Sunday, August 19, 2007

Do I Have To Come Right Flat Out And Tell You Everything?

I was recently talking to a blogger who was droning on and on about some arcane power struggle within the state Republican Party. I mentioned one of the larger economic issues of the day and his eyes glazed over. This seems to be a common reaction for political insiders, which is one reason that I fear politicians getting involved in economic matters. However, I assume our readers are smarter than the poli-bloggers and care about things that happen in the real world besides "who gets the nomination?" Those of you who fit that bill will note that the US is facing a sub-prime lending crisis.

Financial guru Jim Cramer claims seven million Americans may lose their homes. One such family was recently profiled in the Wall Street Journal. Prepare to see more stories like this one:

Until recently, the Montes family didn't seem like the type that would find itself faced with foreclosure. They live in a solid neighborhood and are both employed and in good health. "My wife and I make pretty good money," says Mr. Montes. Mrs. Montes works as a school secretary. Together, they earned nearly $90,000 last year.

Of course, the story goes on to detail that they certainly are going to lose their home. And if it can happen to them, it could happen to you. If you are hoodwinked by an unscrupulous mortgage broker like the Montes'. Or like our old friend Leon, who writes with his sob story:

Nihilist, I know you's a financial genius, so I'm asking your help. King Vitamin won't speak to me. Here's my story. As you remember, I lived in a dumpster behind a KFC in St. Paul. A couple of winters ago, I decided to move in with one of my baby mamas, the way I do every November. Anyway, we was gettin' it on and I decided I would stick around a while.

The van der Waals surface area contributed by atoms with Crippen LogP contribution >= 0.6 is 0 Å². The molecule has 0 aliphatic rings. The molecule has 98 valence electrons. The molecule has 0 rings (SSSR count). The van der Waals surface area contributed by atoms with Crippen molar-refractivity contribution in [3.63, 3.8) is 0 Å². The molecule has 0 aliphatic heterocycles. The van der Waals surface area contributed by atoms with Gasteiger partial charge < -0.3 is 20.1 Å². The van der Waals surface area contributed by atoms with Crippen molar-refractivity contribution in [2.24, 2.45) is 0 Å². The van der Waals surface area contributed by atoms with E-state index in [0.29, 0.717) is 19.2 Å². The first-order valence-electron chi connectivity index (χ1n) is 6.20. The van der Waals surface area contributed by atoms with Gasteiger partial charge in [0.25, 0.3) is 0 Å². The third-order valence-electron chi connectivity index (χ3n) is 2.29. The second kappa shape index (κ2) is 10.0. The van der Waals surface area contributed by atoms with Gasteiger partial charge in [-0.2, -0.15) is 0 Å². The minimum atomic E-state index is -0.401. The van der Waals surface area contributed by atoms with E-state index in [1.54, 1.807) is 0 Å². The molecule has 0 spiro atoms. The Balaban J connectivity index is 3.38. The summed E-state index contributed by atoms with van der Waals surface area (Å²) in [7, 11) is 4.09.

Eventually, we looked for a house. I wanted one near the Big V Saloon, and sure enough, we found a mansion on Summit Avenue. Now, baby momma makes a good $20k per year as a part time stripper, and I make a little more on my disability paycheck. So we didn't think we could afford a $650,000 home. But the realtor made us talk to their mortgage broker and he set us up in an interest-only 2 year mortgage. We actually pay less than the interest due on the loan for the first 2 years, and our payment was only $900 per month.

Now all of a sudden, I'm getting a notice that I will have to pay $5,900 per month once the 2 year period ends. That doesn't seem fair and I sure can't afford it.

Nihilist, I just want to keep paying my $900 per month. I also don't want to give up my leased BMW. What can you do for me?


While I am flattered by Leon's confidence in me, I am stumped. I think it's grossly unfair to force people to pay for something they bought. It really is kind of taking advantage of the poor. Fortunately, Hillary Clinton has a plan that will bail out some of those who were over served by the mortgage industry. Maybe not Leon, but certainly the Montes family.

1 Comments:

Anonymous Chad said...

Don't worry Leon,
what ever payments you can't afford can be paid using credit cards! Thats what they are for, buying things you can't afford!

6:22 PM  

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